Post in sexual health, this has nothing to do with HIV.
are dendritic cells in the epidermis, containing large granules called Birbeck granules. They are normally present in lymph nodes and other organs, including the stratum spinosum layer of the epidermis. They can be found elsewhere, particularly in association with the condition histiocytosis.
On infection of an area of skin, the local Langerhans cells will take up and process microbial antigens to become fully-functional antigen-presenting cells.
Generally, dendritic cells in tissue are active in the capture, uptake and processing of antigens. Once dendritic cells arrive in secondary lymphoid tissue, however, they lose these properties while gaining the capacity to interact with naive T-cells.
In the rare disease Langerhans cell histiocytosis (LCH), an excess of these cells is produced, which can cause damage to skin, bone and other organs.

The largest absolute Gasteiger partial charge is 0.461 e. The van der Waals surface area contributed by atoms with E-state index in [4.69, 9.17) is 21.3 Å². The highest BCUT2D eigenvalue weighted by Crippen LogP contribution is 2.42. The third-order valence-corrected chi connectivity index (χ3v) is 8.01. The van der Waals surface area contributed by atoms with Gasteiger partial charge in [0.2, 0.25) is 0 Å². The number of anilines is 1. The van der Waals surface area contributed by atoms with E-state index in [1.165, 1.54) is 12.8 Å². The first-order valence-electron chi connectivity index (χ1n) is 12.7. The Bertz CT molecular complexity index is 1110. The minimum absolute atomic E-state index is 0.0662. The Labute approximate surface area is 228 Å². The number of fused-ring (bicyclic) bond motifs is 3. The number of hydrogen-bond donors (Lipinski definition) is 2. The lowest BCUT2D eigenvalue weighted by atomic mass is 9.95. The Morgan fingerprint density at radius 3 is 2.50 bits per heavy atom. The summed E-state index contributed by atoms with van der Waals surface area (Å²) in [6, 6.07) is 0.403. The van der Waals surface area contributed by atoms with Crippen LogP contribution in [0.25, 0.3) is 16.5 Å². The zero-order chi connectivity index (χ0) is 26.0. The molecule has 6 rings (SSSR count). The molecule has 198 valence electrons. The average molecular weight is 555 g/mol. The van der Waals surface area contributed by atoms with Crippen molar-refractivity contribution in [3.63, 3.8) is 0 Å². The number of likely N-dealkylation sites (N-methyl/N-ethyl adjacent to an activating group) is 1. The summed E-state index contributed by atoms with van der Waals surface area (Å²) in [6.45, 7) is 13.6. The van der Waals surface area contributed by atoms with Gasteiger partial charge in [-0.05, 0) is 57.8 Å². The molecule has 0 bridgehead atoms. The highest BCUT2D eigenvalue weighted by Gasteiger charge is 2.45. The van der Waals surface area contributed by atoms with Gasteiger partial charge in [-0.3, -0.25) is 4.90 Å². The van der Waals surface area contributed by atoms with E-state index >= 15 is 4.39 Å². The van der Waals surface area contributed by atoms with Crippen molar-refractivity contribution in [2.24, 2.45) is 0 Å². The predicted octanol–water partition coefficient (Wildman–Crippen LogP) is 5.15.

Evidence indicates that Langerhans cells act as initial cellular targets in the sexual transmission of HIV, and may be a target, reservoir, and vector of dissemination.
Langerhans cells have been observed in foreskin, vaginal, and oral mucosa of humans; the lower concentrations in oral mucosa suggest that it is not a likely source of HIV infection relative to foreskin and vaginal mucosa.
i got this from wikipedia for you, but its has nothing to do with hiv.
Just went through your past posts and I have to ask you to drop this line of questions because you are going to be reported. You had a no risk situation and you are trying to find some why to make it risky.